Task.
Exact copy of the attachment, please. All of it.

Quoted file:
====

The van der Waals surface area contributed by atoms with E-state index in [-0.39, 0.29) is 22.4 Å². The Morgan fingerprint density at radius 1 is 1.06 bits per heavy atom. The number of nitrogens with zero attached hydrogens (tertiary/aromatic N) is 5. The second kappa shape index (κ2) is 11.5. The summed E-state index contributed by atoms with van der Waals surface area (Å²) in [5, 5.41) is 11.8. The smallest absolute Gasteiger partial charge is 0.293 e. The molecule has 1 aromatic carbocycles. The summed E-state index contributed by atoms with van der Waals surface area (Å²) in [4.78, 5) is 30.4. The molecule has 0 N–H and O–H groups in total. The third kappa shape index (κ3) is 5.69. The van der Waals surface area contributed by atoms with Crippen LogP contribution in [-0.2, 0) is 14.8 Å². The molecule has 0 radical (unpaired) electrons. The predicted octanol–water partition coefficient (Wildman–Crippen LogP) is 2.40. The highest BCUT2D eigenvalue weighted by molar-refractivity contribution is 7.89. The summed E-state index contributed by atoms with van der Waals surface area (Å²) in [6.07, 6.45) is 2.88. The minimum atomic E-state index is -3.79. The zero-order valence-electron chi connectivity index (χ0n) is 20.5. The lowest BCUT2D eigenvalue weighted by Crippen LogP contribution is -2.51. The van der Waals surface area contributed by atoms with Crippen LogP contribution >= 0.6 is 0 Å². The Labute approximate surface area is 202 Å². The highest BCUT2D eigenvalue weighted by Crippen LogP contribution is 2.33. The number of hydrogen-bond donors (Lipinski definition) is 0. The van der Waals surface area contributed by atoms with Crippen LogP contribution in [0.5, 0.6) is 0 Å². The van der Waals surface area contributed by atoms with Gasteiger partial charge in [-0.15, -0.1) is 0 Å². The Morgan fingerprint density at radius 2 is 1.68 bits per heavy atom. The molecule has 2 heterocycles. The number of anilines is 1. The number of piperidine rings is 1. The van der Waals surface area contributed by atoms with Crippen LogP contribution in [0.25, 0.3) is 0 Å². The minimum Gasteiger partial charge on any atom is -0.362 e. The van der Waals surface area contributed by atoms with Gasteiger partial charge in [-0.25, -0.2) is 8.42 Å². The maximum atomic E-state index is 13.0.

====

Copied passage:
The van der Waals surface area contributed by atoms with E-state index in [-0.39, 0.29) is 22.4 Å². The Morgan fingerprint density at radius 1 is 1.06 bits per heavy atom. The number of nitrogens with zero attached hydrogens (tertiary/aromatic N) is 5. The second kappa shape index (κ2) is 11.5. The summed E-state index contributed by atoms with van der Waals surface area (Å²) in [5, 5.41) is 11.8. The smallest absolute Gasteiger partial charge is 0.293 e. The molecule has 1 aromatic carbocycles. The summed E-state index contributed by atoms with van der Waals surface area (Å²) in [4.78, 5) is 30.4. The molecule has 0 N–H and O–H groups in total. The third kappa shape index (κ3) is 5.69. The van der Waals surface area contributed by atoms with Crippen LogP contribution in [-0.2, 0) is 14.8 Å². The molecule has 0 radical (unpaired) electrons. The predicted octanol–water partition coefficient (Wildman–Crippen LogP) is 2.40. The highest BCUT2D eigenvalue weighted by molar-refractivity contribution is 7.89. The summed E-state index contributed by atoms with van der Waals surface area (Å²) in [6.07, 6.45) is 2.88. The minimum atomic E-state index is -3.79. The zero-order valence-electron chi connectivity index (χ0n) is 20.5. The lowest BCUT2D eigenvalue weighted by Crippen LogP contribution is -2.51. The van der Waals surface area contributed by atoms with Crippen LogP contribution >= 0.6 is 0 Å². The Labute approximate surface area is 202 Å². The highest BCUT2D eigenvalue weighted by Crippen LogP contribution is 2.33. The number of hydrogen-bond donors (Lipinski definition) is 0. The van der Waals surface area contributed by atoms with Crippen LogP contribution in [0.5, 0.6) is 0 Å². The van der Waals surface area contributed by atoms with Gasteiger partial charge in [-0.15, -0.1) is 0 Å². The Morgan fingerprint density at radius 2 is 1.68 bits per heavy atom. The molecule has 2 heterocycles. The number of anilines is 1. The number of piperidine rings is 1. The van der Waals surface area contributed by atoms with Crippen LogP contribution in [0.25, 0.3) is 0 Å². The minimum Gasteiger partial charge on any atom is -0.362 e. The van der Waals surface area contributed by atoms with Gasteiger partial charge in [-0.25, -0.2) is 8.42 Å². The maximum atomic E-state index is 13.0.